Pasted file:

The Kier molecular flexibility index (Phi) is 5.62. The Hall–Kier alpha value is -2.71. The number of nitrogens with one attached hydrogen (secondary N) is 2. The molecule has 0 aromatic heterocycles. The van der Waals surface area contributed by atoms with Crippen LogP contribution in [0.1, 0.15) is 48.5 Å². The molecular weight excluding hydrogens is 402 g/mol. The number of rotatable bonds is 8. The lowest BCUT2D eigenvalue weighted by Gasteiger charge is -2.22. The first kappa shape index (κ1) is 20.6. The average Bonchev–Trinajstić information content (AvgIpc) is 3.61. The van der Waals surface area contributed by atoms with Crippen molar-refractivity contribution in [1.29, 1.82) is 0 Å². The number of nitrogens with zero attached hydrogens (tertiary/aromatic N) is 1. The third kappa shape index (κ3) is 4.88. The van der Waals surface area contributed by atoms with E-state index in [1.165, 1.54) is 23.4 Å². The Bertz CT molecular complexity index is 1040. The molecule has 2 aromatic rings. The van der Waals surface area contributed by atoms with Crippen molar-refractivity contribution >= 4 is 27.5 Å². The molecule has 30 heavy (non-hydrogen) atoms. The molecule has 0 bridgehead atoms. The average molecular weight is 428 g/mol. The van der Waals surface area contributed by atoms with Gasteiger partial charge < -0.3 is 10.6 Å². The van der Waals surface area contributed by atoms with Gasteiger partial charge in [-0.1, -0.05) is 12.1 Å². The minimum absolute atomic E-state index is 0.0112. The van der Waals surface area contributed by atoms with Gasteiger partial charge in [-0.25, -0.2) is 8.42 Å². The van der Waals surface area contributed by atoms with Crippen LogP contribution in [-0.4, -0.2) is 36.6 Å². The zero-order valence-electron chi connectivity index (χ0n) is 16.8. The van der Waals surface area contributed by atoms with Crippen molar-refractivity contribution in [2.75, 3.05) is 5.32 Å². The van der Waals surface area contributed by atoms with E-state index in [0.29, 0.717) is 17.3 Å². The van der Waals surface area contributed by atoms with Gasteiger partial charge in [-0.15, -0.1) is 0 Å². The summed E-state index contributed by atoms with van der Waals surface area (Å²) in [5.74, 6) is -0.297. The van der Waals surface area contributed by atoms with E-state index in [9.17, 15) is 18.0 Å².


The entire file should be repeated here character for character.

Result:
The Kier molecular flexibility index (Phi) is 5.62. The Hall–Kier alpha value is -2.71. The number of nitrogens with one attached hydrogen (secondary N) is 2. The molecule has 0 aromatic heterocycles. The van der Waals surface area contributed by atoms with Crippen LogP contribution in [0.1, 0.15) is 48.5 Å². The molecular weight excluding hydrogens is 402 g/mol. The number of rotatable bonds is 8. The lowest BCUT2D eigenvalue weighted by Gasteiger charge is -2.22. The first kappa shape index (κ1) is 20.6. The average Bonchev–Trinajstić information content (AvgIpc) is 3.61. The van der Waals surface area contributed by atoms with Crippen molar-refractivity contribution in [1.29, 1.82) is 0 Å². The number of nitrogens with zero attached hydrogens (tertiary/aromatic N) is 1. The third kappa shape index (κ3) is 4.88. The van der Waals surface area contributed by atoms with E-state index in [1.165, 1.54) is 23.4 Å². The Bertz CT molecular complexity index is 1040. The molecule has 2 aromatic rings. The van der Waals surface area contributed by atoms with Crippen molar-refractivity contribution >= 4 is 27.5 Å². The molecule has 30 heavy (non-hydrogen) atoms. The molecule has 0 bridgehead atoms. The average molecular weight is 428 g/mol. The van der Waals surface area contributed by atoms with Gasteiger partial charge < -0.3 is 10.6 Å². The van der Waals surface area contributed by atoms with Gasteiger partial charge in [-0.1, -0.05) is 12.1 Å². The minimum absolute atomic E-state index is 0.0112. The van der Waals surface area contributed by atoms with Gasteiger partial charge in [-0.25, -0.2) is 8.42 Å². The van der Waals surface area contributed by atoms with Crippen LogP contribution in [-0.4, -0.2) is 36.6 Å². The zero-order valence-electron chi connectivity index (χ0n) is 16.8. The van der Waals surface area contributed by atoms with Crippen molar-refractivity contribution in [2.75, 3.05) is 5.32 Å². The van der Waals surface area contributed by atoms with E-state index in [0.29, 0.717) is 17.3 Å². The van der Waals surface area contributed by atoms with Gasteiger partial charge in [-0.15, -0.1) is 0 Å². The summed E-state index contributed by atoms with van der Waals surface area (Å²) in [5.74, 6) is -0.297. The van der Waals surface area contributed by atoms with E-state index in [9.17, 15) is 18.0 Å².